Désiré Charnay, Explorer and Photographer
As an adventurous young schoolteacher in New Orleans, Claude-Joseph Désiré Charnay decided to become an explorer
. After a brief return to his native France and a tour of the United States, he set off on his first expeditionary sojourn in 1857 to Mexico, where he photographed pre-Columbian ruins. In 1863 he spent three months on the island of Madagascar off the southeastern coast of Africa as a writer and photographer for a French imperialist expedition. Although the expedition was unsuccessful, in 1864 Charnay published his account of that journey with engraved illustrations based on his photographs. He returned to Mexico that year and later traveled to South America, Indonesia, and Australia, conducting archaeological investigations and making architectural and anthropological photographs of native populations.
Claude-Joseph Désiré Charnay (2 May 1828 – 24 October 1915) was a French traveller and archaeologist notable both for his explorations of Mexico and Central America, and for the pioneering use of photography to document his discoveries.
He was born in Fleurie, and studied at the Lycée Charlemagne. In 1850, he became a teacher in New Orleans, Louisiana, and there became acquainted with John Lloyd Stephens’s books of travel in Yucatan. He travelled in Mexico, under a commission from the French ministry of education, in 1857-1861; in Madagascar in 1863; in South America, particularly Chile and Argentina, in 1875; and in Java and Australia in 1878. In 1880-1883, he again visited the ruined cities of Mexico. Pierre Lorillard IV of New York City contributed to defray the expense of this expedition, and Charnay named a great ruined city near the Guatemalan boundary line “Ville Lorillard” in his honor; the name did not stick and the site is more commonly known as Yaxchilan. Charnay went to Yucatan in 1886.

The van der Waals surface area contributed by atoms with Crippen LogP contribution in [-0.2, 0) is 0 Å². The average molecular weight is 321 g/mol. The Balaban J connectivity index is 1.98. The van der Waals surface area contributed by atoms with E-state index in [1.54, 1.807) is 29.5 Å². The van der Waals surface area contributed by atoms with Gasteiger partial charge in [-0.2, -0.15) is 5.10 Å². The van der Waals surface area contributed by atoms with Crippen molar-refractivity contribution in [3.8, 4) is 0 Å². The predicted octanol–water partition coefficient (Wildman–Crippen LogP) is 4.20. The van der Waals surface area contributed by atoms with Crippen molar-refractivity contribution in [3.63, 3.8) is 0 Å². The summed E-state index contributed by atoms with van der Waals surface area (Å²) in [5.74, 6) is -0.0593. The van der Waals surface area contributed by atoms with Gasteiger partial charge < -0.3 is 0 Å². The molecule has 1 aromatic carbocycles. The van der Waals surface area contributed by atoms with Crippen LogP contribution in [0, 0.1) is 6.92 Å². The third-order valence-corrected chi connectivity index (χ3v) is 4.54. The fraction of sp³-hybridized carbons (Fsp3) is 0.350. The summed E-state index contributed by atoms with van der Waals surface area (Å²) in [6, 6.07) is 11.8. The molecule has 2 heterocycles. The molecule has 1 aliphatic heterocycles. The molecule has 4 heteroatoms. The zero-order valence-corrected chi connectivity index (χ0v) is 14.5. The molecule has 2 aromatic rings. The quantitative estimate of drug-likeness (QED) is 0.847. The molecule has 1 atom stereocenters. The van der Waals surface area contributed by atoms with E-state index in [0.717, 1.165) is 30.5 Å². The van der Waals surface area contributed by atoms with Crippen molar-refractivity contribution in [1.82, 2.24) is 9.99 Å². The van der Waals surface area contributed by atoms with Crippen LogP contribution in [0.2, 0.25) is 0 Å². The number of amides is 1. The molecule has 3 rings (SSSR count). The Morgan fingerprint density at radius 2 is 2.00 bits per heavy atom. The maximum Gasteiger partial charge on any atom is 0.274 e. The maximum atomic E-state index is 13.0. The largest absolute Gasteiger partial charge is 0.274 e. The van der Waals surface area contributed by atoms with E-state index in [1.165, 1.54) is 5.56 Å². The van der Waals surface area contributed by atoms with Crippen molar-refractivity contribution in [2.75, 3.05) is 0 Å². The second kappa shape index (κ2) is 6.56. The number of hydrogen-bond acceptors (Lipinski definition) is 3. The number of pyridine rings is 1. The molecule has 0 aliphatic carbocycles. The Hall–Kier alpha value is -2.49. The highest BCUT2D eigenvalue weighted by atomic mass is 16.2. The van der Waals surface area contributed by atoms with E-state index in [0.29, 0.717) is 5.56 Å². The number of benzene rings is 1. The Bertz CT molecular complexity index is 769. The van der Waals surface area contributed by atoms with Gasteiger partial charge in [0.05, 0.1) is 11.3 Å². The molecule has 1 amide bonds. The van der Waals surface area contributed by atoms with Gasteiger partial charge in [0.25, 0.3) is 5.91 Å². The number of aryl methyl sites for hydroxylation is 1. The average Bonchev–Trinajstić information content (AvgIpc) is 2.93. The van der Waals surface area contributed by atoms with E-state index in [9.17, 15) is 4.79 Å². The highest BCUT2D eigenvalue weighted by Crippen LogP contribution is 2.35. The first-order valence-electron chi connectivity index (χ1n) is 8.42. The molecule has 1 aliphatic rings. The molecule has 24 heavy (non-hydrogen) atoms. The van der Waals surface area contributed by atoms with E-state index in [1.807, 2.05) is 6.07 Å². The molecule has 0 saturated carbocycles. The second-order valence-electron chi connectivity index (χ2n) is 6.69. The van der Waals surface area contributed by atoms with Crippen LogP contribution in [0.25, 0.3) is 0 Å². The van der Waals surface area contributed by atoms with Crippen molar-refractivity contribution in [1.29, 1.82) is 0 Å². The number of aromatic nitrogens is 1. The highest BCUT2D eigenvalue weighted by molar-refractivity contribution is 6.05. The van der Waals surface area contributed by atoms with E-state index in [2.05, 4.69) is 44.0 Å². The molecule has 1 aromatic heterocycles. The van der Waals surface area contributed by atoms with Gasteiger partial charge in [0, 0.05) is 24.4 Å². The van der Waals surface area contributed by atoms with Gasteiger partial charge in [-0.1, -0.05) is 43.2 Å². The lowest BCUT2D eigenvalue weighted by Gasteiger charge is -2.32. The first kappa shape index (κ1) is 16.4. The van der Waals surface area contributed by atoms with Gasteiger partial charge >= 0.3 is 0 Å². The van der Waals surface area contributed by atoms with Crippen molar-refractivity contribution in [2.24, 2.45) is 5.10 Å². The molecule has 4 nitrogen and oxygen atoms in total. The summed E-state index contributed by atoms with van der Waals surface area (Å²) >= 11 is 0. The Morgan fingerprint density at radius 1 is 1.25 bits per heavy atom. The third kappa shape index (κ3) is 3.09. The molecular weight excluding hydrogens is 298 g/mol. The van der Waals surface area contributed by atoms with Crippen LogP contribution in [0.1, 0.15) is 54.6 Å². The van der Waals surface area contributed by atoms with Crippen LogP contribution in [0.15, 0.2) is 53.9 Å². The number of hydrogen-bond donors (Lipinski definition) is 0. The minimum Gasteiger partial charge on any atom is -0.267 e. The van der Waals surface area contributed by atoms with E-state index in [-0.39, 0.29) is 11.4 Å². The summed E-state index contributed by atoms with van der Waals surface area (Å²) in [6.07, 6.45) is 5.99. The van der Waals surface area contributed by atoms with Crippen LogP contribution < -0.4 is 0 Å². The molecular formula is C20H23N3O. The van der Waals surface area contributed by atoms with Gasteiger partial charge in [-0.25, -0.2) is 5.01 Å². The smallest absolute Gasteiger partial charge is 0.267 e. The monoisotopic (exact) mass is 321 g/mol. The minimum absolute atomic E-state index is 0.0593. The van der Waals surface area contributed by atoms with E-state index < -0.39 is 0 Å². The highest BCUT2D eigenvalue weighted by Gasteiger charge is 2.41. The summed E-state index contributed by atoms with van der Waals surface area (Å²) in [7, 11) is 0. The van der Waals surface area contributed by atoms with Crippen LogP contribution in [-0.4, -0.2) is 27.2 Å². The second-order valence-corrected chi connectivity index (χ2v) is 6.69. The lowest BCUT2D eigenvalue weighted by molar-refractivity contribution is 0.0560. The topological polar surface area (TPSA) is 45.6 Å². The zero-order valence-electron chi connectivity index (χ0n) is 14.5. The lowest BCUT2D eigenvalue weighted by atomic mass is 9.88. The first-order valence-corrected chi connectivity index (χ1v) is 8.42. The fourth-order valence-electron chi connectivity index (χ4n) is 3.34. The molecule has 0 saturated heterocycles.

The more important of his publications are Le Mexique, souvenirs et impressions de voyage (1863), being his personal report on the expedition of 1857-1861, of which the official report is to be found in Viollet-le-Duc’s Cités et ruines américaines: Mitla, Palenque, Izamal, Chichén-Itzá, Uxmal (1863), vol. 19 of Recueil des voyages et des documents; Les Anciennes villes du Nouveau Monde (1885; English translation, The Ancient Cities of the New World, 1887, by Mmes. Gonino and Conant); a romance, Une Princesse indienne avant la conquête (1888); A travers les fonts vierges (1890); and Manuscrit Ramirez: Histoire de l’origine des Indiens qui habitent la Nouvelle Espagne selon leurs traditions (1903).
He translated Hernán Cortés’s letters into French, under the title Lettres de Fernand Cortès à Charles Quint sur la découverte et la conquête du Mexique (1896). He elaborated a theory of Toltec migrations and considered the prehistoric Mexican to be of Asiatic origin, because of supposed observed similarities to Japanese architecture, Chinese decoration, Malaysian language and Cambodian dress, and so forth.